# Custom Clock

#### Satt

Jun 14, 2021
1
I want to build my own custom clock. To save space I need to know if there is a single microprocessor that can do this.

It must control the 4 digit 7 segment counter that shows the time. Indicate AM/PM

Plus, I want to use 60 LEDs circling the clock face that will light up one LED for one second, turn off, light up next LED, etc..

I will also need to know the best way to program the microprocessor.

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#### Martaine2005

May 12, 2015
4,536
What research have you done so far?
There are thousands of different ways and types.
I will also need to know the best way to program the microprocessor
The best way is the correct way.

Martin

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#### shumifan50

Jan 16, 2014
579
A nice processor to use to do this is the Espressif processor, especially if you have a home Wifi network available. It has enough I/O pins and as a bonus it has Wifi that allows you to retrieve the time from the internet should there be a power failure, meaning you never have to set the time again. You can most likely get away with using an ESP32-S2 although the ESP32 has better support in the Arduino workbench(which is easier to install and use than the ESP software). You can download existing libraries that do all the functionality that you need, excluding the second leds, but they are very easy to implement (see post by Martaine2005 above for a matrix implementation). These processors are about $2-$3 and has builtin flash, ram and realtime clock that should be enough for your project.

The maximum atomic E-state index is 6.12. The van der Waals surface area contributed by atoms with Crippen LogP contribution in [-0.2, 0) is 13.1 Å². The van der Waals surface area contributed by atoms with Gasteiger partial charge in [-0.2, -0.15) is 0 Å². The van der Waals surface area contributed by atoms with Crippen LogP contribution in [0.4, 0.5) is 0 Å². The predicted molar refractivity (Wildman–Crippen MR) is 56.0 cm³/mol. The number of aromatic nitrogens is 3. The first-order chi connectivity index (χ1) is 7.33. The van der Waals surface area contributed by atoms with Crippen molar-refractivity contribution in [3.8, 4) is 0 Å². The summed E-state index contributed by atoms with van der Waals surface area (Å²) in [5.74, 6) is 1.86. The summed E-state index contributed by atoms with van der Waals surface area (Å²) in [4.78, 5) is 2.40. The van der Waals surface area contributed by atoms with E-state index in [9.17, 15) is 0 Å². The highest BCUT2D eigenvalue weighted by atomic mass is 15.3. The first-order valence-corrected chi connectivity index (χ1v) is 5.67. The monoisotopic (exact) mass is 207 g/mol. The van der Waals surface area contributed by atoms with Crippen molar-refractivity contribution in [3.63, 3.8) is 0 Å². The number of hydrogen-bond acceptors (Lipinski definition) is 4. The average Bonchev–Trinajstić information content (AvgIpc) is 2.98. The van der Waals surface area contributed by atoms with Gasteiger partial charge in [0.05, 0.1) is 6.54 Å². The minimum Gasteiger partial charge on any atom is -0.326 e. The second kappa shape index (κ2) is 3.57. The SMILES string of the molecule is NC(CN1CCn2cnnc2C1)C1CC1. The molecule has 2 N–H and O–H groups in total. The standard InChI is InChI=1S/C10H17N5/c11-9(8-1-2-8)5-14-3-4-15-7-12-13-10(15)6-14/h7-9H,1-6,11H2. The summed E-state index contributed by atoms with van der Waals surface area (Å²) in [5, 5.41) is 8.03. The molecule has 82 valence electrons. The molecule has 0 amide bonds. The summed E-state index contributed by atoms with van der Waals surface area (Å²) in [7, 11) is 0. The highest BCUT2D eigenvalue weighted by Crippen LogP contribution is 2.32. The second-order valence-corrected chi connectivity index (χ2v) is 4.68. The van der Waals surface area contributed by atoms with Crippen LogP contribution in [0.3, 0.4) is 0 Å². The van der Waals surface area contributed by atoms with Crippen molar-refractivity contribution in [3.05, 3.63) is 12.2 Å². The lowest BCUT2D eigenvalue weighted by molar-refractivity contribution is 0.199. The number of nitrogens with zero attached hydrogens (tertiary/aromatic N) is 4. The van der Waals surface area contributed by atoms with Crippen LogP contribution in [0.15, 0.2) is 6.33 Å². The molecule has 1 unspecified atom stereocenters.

#### DBingaman

Jun 27, 2021
103
If you want to go completely outside the box so to speak, a good choice would be Digilent's CMOD A7. It uses an Artix-7 FPGA. There are 44 DIO signals on a simple DIP row package or 48 pins. You can use VHDL or Verilog to program it and if you still want a processor you can instantiate one from xilinx the Microblaze. Being that what you are doing is fairly straight forward digital logic, you can probably just code that up in VHDL or Verilog. For you 60 LED's I would recommend 6 banks with digital output driving high each bank and 10 leds in both banks. By doing this you will save a lot of IO. Only 16 IO pins would be needed for your second hand. Being that all of the logic is inside of one chip, the circuit would be really simple. The device already has on board clocks as well. It is a nice module. Because the module is on 0.1" on center DIP, you can use a simple protoboard and not have to create a PCB unless you wanted to.
If you are not familiar with VHDL/Verilog. You can still use this and just write all your code in C programming language for the micro-blaze. There is a little learning curve being you have to get the micro-blazed attached to the IO pins via ports. But not to difficult.

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